A comedy classic in the making – Ines and her party dress.

A comedy classic in the making – Ines and her party dress. Good job there’s a fork handy.

The final third of the film shifts into what might be seen as surrealism. At one point I did think of Buñuel. But I still think the situation is believable given the circumstances. One of the funniest scenes involves Ines trying to get into and then out of a particularly tight-fitting dress. I’m trying to resist pointing out that such a scene is much more likely in a film written and directed by a woman – as is the unusual sex scene earlier in the film. I don’t want to give away what happens in the final scenes because the shifts in tone are surprising and revealing.

But is this like Renoir? I suppose it is in the sense that there is certainly a ‘game’ and that the film reveals the inequalities that exist in the globalised world of Romanian ‘modernity’. We get to know just about enough of the lives of a small group of characters to realise that none are totally ‘good’ or ‘bad’. Having said that, the multinational boss Ines has to please is very worrying. Some audiences appear to find it difficult to identify with either Ines or Winfried but I think we get to know both well enough to see them as ‘humanised’ characters. What at first might seem like a comedy of embarrassment eventually becomes a humanist drama. Winfried/Toni is, as Catherine Wheatley in Sight and Sound (March 2017) points out, a child of the 1960s. For those of us similarly inclined he’s ideologically and emotionally ‘correct’ – but not necessarily entitled to force/coerce/persuade Ines to feel the same. The film’s ending is worth thinking about. It’s a terrific film and I’d really like to see Maren Ade’s two previous films.

Patricia Highsmith’s fiction on ‘film’.

Patricia Highsmith

‘A season of films celebrating Patricia Highsmith, the extraordinary woman behind ‘Strangers on a Train’, ‘The Talented Mr. Ripley’ and ‘Carol’.”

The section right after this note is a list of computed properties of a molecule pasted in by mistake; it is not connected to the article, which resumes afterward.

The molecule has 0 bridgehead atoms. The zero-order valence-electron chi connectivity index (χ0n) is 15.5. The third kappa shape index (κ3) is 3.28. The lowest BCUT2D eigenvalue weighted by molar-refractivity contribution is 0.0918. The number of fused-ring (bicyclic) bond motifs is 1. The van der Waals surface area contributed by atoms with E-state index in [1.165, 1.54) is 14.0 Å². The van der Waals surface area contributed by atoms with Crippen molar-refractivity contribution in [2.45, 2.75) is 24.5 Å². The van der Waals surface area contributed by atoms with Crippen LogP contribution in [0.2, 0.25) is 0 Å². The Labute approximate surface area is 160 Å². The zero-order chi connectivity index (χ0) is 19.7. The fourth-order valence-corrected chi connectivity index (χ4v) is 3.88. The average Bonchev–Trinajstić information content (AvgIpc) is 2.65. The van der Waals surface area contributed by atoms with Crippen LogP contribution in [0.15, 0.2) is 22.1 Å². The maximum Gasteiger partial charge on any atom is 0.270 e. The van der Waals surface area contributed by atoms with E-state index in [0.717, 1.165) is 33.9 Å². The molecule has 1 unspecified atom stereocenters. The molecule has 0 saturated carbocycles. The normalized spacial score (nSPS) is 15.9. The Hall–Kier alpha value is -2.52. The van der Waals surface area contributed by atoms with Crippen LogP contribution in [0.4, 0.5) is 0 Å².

This was a programme of films based on novels by Highsmith and included 13 titles. It was organised by the Filmhouse, an independent cinema in Edinburgh, with support from the British Film Institute and Waterstones book chain. The programme was circulated as a package to independent exhibitors and there were screening around the UK, including at the Leeds Hyde Park Picture House. This was a really interesting idea, well put together and supported by a package of materials which can be seen on the still-existing WebPages.

However the programme was also extremely limited in terms of what audiences were able to see as the packages relied on digital formats, and just not theatricals DCPs but also digital video. This is a problem that is now endemic in British distribution and exhibition with few venues actually offering a distinction in their publicity between actual photo-chemical film, theatrical digital and what is essentially home based digital video. My comments are less a criticism of Filmhouse itself and more a critique of common practices in British ‘film’.

As far as I can establish all the titles were available to screen from DCPs. However, these were sourced from a variety of materials:

“Other films in the season are a combination of materials already in electronic form, some being standard definition and some high def.” [Information from Filmhouse Cinema]

This variation first came to my attention when I saw a circular from Filmhouse to exhibitors regarding one of the titles:

” I’m just getting in touch about the DCP of ENOUGH ROPE.

It looks very good, but it is a straight scan from a print, not a restoration. This means that the image will have some scratches and dust, especially at reel ends. The sound is a bit crackly in parts.

The main reason I’m mentioning this, is that audiences nowadays are use to digital restorations and a clean image. This is the only material available to us. I just wanted to warn you in advance in case anyone comments on this.”